I think I am supposed to be thinking of myself as an “elite” these days.
This has the feel of a disconnect, probably about as much of one as when some other people realize they are supposed to be thinking of themselves as “privileged.”
We look around and think LOL. Or would, if it weren’t so serious.
So I think I was supposed to just nod along when I read this in my email this morning, about the problem of political violence in the United States:
What makes this situation worse is that there is no remedy for it.[Tom Nichols, “The New Era of Political Violence is Here”]
The author went on, describing his diagnosis, and why there is no remedy for it.
But I thought to myself – really?
You don’t think fixing the economy that has been so broken for the last forty years or more that real wages for the middle quintiles of the income distribution have been flat, while income and wealth inequality have gone off the charts, would go a long way to being a remedy?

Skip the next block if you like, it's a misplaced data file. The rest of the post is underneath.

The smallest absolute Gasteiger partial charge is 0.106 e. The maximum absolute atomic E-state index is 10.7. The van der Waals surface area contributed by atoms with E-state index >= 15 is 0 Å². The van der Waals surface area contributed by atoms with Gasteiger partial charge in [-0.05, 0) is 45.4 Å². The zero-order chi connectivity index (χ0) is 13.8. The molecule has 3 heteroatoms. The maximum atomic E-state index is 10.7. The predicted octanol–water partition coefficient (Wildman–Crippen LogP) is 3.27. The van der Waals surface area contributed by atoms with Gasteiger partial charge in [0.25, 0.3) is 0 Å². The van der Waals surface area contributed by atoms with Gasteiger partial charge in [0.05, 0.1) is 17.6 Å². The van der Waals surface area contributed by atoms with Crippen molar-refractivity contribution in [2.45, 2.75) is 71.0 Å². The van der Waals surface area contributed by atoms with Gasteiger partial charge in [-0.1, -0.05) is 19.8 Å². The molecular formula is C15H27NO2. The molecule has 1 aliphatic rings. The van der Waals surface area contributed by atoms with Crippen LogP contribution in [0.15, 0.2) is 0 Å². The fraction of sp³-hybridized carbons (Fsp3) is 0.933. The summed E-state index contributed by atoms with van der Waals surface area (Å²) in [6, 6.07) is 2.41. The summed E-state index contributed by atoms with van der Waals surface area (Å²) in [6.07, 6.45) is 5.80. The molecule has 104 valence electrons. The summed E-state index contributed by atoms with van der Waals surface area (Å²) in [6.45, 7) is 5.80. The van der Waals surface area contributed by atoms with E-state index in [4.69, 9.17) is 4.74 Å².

You don’t think fixing a health care system that is so broken that even doctors worry about their health insurance would go a long way to being a remedy?
You don’t think that restoring the funding of public goods that nourish the habits of mind and heart that are essential for the maintenance of a free society, like libraries, the arts, parks and recreation departments, and debt-free higher education, would go a good ways to being a remedy?
You don’t think treating people who are “deplorably” different from you as human beings, and taking the problems they have in life seriously, and trying to do something about the objective issues that give rise to those problems, would go at least some way to being a remedy?
I think there are remedies. I think the main problem is how to get to them.
Images: “Facepalm,” Tim Green from Bradford, CC BY 2.0, via Wikimedia Commons; “Sophia” by Tania Kugai, used by permission